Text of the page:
The vow (neh’der) can be for personal service, or the giving of a special offering (votive) for a season. It is always given to the Lord and no other, and done for His purposes and no other reason. Jesus warned that there were those who gave “to be seen of men”. Mt. 6 and Mt. 23 both offer this insight from Jesus: “People who are seen of men because they have desired to be – have the only reward they will receive for their sacrifice right here and now.”

The issue of Numbers 6:1-2 then is this: God may call a certain man or woman to a radical commitment from a burden within for a time and for His purpose. We should not feel deprived if we are not so called, but be readily responsive if we are called. Most importantly, we must check the vow against the Scripture and it must fit into the priorities of God as stated in His Word. God is absolutely consistent: He will NOT call you to do something that He has placed outside the boundaries of proper ministry. Care should always be taken to check a burden against the pattern of the Word of God.

I remember when I was a freshman in Bible College, a speaker came from Inner City Ministries in Chicago. He shared about the terrible conditions of people in his part of the city, and how desperately they needed help. I remember coming back to the dorm and thinking, “What am I doing here? I can help! Why not quit school and go right to that area and start working?” Then one of my older room mates came and sat down to talk with me. He explained that God told me to be at school, and the needs would wait until I was made ready. He spoke of it in terms of a surgeon, whose impulse to help needed to be matched by training to help. I needed to be calmed down. Vows to the Lord are not just emotional springboards after a stirring Chapel speaker – they are considered, careful and planned.

It requires a disruption from the normal life patterns and setting aside of personal pleasures (6:3). It is a distinct call for a set time, taking extreme care to commit every effort to strict obedience (6:4).

6:3 “…he shall abstain from wine and strong drink; he shall drink no vinegar, whether made from wine or strong drink, nor shall he drink any grape juice nor eat fresh or dried grapes. 4 ‘All the days of his separation he shall not eat anything that is produced by the grape vine, from the seeds even to the skin.

Because of the radical nature of a specific commitment to the Lord, it is essential that there be complete and absolute sobriety and clarity of thinking. Doubt will creep in when the vow get hard to accomplish – so it is essential for the duration of the commitment to abstain from anything that would decrease clarity, making it ever clearer that the direction was from the Lord, and for the Lord.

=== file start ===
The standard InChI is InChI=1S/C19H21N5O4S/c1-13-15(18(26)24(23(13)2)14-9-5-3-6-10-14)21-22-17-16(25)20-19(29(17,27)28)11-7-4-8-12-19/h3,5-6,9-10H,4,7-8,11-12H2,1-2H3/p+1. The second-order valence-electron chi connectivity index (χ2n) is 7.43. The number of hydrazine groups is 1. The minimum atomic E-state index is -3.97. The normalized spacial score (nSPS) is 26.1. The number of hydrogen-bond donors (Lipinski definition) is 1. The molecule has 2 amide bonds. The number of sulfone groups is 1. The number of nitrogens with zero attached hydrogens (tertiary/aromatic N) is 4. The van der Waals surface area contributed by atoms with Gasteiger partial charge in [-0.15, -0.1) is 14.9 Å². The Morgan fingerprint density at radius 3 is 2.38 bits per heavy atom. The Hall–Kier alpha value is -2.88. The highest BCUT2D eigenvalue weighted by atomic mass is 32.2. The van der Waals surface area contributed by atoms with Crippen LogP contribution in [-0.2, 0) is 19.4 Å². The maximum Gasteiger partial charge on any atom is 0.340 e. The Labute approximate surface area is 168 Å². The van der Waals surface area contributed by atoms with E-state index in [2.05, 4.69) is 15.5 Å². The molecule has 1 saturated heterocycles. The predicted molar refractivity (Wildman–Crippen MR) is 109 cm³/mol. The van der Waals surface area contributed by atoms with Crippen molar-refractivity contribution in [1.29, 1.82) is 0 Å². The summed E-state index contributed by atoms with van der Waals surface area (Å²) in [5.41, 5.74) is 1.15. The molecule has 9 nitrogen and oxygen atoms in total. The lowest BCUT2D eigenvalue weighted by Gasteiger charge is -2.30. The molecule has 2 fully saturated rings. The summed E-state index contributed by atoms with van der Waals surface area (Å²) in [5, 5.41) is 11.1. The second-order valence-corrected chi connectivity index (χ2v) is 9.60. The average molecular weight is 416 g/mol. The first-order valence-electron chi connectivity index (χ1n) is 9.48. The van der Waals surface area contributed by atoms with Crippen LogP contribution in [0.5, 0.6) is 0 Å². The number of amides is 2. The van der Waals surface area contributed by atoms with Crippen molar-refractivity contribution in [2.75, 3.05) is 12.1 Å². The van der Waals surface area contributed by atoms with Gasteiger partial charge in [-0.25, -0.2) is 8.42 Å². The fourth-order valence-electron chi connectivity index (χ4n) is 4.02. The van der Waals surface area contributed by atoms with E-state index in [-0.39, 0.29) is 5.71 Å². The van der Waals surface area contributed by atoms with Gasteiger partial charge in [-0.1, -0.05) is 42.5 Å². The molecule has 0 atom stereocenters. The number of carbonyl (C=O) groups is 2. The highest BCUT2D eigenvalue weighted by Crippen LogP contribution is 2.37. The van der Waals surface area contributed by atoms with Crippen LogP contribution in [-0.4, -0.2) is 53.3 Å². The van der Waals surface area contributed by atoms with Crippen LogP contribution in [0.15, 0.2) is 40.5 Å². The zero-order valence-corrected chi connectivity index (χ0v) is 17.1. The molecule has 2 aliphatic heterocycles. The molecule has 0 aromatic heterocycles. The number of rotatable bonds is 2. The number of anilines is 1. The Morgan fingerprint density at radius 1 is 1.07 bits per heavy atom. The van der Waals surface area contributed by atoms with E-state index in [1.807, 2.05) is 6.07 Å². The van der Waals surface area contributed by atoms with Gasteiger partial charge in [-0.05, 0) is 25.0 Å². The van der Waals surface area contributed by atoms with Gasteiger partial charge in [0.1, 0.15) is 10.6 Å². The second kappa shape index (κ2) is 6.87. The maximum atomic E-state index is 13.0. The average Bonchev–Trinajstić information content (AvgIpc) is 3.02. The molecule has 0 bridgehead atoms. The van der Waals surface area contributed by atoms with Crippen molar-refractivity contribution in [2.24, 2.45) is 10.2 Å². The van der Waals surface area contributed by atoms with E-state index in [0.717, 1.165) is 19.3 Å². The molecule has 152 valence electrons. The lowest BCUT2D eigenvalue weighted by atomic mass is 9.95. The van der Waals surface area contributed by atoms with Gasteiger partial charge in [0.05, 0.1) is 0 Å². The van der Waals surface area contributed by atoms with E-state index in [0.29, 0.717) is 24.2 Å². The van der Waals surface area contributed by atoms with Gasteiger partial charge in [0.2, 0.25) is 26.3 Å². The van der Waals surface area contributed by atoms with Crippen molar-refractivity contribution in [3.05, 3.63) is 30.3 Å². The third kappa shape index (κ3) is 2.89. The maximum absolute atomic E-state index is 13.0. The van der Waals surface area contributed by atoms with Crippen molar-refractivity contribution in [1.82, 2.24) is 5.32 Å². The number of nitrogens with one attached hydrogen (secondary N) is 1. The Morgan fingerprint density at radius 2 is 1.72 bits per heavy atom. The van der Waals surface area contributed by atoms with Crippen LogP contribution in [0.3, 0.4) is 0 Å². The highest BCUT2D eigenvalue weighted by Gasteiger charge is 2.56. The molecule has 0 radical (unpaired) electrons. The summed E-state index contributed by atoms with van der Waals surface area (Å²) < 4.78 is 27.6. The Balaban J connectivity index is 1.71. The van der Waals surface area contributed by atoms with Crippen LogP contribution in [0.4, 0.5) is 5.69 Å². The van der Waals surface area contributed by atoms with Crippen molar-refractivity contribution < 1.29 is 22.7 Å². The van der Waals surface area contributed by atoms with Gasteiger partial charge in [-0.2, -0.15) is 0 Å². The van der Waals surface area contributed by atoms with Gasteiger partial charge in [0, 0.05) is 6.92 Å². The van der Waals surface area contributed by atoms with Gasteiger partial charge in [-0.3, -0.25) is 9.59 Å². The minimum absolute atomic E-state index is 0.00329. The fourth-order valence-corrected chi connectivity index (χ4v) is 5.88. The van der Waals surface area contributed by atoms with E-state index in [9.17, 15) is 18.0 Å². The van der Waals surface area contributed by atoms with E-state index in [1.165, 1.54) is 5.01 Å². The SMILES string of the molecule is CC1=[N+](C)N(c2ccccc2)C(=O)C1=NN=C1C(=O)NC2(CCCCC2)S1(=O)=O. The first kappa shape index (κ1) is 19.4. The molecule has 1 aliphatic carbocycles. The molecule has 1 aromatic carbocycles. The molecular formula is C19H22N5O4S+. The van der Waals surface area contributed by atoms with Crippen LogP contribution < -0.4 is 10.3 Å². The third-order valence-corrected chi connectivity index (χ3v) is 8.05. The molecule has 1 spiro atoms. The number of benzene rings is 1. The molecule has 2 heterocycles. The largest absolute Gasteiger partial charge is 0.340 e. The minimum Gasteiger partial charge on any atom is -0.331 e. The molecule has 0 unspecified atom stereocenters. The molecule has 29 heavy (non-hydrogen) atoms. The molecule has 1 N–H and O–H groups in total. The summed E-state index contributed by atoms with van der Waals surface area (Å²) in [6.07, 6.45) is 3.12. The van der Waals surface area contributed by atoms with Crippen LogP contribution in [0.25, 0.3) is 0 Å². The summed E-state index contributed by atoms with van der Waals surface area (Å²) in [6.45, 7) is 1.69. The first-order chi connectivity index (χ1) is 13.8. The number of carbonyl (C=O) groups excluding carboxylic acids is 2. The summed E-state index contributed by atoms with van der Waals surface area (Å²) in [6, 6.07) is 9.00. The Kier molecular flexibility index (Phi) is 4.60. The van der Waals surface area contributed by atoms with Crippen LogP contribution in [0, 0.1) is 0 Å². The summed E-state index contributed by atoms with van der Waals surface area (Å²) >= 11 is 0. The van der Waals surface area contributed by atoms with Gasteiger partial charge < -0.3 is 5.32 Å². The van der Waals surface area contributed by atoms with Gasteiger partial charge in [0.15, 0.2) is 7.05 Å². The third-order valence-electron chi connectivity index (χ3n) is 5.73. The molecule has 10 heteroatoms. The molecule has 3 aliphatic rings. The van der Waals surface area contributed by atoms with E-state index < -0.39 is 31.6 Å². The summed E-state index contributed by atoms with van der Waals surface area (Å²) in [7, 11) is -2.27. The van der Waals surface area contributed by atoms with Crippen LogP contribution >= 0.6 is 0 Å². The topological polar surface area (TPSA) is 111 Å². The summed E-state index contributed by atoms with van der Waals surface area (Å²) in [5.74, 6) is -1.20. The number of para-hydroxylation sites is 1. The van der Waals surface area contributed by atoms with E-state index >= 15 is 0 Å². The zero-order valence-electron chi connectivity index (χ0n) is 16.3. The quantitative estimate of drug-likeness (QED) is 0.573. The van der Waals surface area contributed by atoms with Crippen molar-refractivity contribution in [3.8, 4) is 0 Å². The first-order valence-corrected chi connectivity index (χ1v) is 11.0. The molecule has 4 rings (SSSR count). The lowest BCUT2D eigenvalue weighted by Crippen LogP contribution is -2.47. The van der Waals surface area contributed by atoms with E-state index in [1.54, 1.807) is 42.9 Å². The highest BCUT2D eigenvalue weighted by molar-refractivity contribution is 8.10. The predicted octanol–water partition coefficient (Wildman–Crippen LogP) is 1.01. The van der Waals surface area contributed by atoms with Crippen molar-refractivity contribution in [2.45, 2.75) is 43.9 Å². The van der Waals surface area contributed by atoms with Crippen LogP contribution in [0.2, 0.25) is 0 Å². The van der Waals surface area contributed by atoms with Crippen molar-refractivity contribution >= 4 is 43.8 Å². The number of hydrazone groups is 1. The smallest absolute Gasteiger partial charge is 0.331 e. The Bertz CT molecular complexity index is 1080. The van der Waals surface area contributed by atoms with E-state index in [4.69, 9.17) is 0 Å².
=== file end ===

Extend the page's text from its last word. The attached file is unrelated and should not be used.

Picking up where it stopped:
Fences must be set away from any possible violation. Every care should be taken to see to it that no one can even claim an influence beside the Lord – so there is both complete abstention from wine, and even from anything that can be made into wine. Though the person under commitment does not vow to be seen of men, it must be clear that what he has committed to do was not influenced by anything but God’s call.

Apart from the vow, the normative behavior was to be able to drink wine and eat grapes. The point is not that such a normal ancient practice was ungodly – it was not. Note that after the vow, they are specifically told they are allowed to do so: 1: 1:20 ‘Then the priest shall wave them for a wave offering before the LORD. It is holy for the priest, together with the breast offered by waving and the thigh offered by lifting up; and afterward the Nazirite may drink wine.’

Let me interject here that abstention from alcohol is a perfectly acceptable practice among believers. Since we do not know if another believer was an alcoholic, it may be wise to abstain, at least in front of that person. Yet, abstention was not the norm in the Biblical period. We must guard against any haughty spirit that can be found in us because we abstain from normative practices. If God has told you to stay away from anything alcoholic – don’t even take cough medicine with alcohol in it. We will all understand. It is God’s call on the body you live in – but it is only a loaner body. You must do what He tells you to do.

On the other hand, what He specifies for you is personal, and cannot be applied to everyone in every place. I recently dealt with a woman that knew God told her not to wear pants of any kind. She was to wear dresses and skirts. She wouldn’t even were pajamas that had pants. The problem was that she was busy trying to get every other woman to stop wearing them – and I cautioned her that she had no business trying to do so based on Scripture. Her understanding of God’s call in life was no more general than her personal life. The Scriptures offer direction and the Spirit speaks to each of us through the Word. We need not make lists for one another that are longer than stated Scripture. Follow the Word on what is stated. Ask the Spirit for what is left to license. I have every confidence that if you are truly willing to follow God in all things – you won’t go wrong.

It should so obviously dominate your life that every aspect of it is affected – from appearance to daily practices (6:5).

6:5 …‘All the days of his vow of separation no razor shall pass over his head. He shall be holy until the days are fulfilled for which he separated himself to the LORD; he shall let the locks of hair on his head grow long.

Most vows and covenants required a symbol. We are physically oriented people. That is why we baptize people – because the work of the Spirit is invisible, but the world we live in is visible. We have a marriage ceremony to represent something that happens in Heavenly places as two become one.